LEGOs are all about the possible: When handed a full box, what can you build? I spent a good chunk of my childhood rummaging through our LEGO collection at home, building all sorts of gadgets and contraptions. My older brother, when he wasn’t beating me up, would sometimes join in, and we’d spend hours building whatever structures we could imagine — which is probably why he’s now an architect and I’m an amateur boxer. He learned how to build; I learned how to throw a good punch. Both are useful life skills.
The hard part about LEGOs, though — especially if you’ve been collecting them for a while — is keeping track of what you have. After a while, everything just jumbles together and some of the pieces get lost. Not having a good sense of what you have and in what quantities is especially irritating if you’re trying to build something specific, only to run out of the right pieces before you can finish.
How to use Brickit, the new LEGO scanning app
A new app, called Brickit, available for download in the app store, will scan your LEGOs to create an inventory of your collection. This includes counting the total number of bricks, as well as sorting them by size. All you have to do is spread your LEGOs out on a flat surface and take a photograph, and the app will suggest different figures you can build using the bricks in your collection, including step-by-step directions.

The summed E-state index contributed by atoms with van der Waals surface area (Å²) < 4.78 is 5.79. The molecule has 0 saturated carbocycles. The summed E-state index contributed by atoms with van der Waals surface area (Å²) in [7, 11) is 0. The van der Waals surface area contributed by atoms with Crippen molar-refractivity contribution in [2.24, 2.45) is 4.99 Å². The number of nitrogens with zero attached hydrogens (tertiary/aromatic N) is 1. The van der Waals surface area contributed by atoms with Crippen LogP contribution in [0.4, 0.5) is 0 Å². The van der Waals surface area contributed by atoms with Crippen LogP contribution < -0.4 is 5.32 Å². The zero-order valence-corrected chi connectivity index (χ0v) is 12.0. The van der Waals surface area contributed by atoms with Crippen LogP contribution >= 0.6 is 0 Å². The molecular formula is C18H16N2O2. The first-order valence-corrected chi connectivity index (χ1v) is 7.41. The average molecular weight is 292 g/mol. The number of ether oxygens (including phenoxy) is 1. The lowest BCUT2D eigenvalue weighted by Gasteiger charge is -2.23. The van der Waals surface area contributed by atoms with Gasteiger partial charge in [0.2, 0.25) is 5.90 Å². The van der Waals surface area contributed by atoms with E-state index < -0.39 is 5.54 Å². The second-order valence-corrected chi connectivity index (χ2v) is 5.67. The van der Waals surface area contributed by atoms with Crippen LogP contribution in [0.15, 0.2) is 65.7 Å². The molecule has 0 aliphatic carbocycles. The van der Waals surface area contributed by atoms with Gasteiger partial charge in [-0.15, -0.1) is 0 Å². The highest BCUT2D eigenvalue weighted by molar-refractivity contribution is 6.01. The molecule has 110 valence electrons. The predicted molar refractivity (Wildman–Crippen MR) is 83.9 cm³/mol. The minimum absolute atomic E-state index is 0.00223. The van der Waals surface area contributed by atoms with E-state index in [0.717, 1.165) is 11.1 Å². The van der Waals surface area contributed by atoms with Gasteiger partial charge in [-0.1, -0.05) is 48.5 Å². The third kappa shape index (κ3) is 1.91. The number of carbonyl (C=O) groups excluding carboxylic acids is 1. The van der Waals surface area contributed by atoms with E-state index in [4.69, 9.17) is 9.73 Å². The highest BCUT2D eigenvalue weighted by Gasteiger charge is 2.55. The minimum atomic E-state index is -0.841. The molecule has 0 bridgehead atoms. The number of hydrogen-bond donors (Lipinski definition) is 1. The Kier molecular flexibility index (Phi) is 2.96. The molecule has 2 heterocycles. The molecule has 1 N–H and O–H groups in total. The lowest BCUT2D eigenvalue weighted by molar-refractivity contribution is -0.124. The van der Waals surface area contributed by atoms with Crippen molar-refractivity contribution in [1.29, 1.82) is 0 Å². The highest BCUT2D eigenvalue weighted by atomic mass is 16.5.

Some of the suggested figures you can make include a platypus, a typewriter, a racer car, a train, and a peacock, while there will undoubtedly be more to come in the weeks ahead. Brickit will even show you where the LEGOs are in the pile you just scanned. If you don’t quite have the right size or colour of blocks, you are, in the spirit of LEGO building, encouraged to be creative.
This app is still in the beta stage, which means there are still quirks and limitations. For starters, it’s only available for Apple products, although an Android version is scheduled to come out in the fall. It also doesn’t scan the Duplo series or part of Techno yet.
Limitations aside, though, it helps open up a world of possibility. So get out your LEGOs, take a photo, and start building.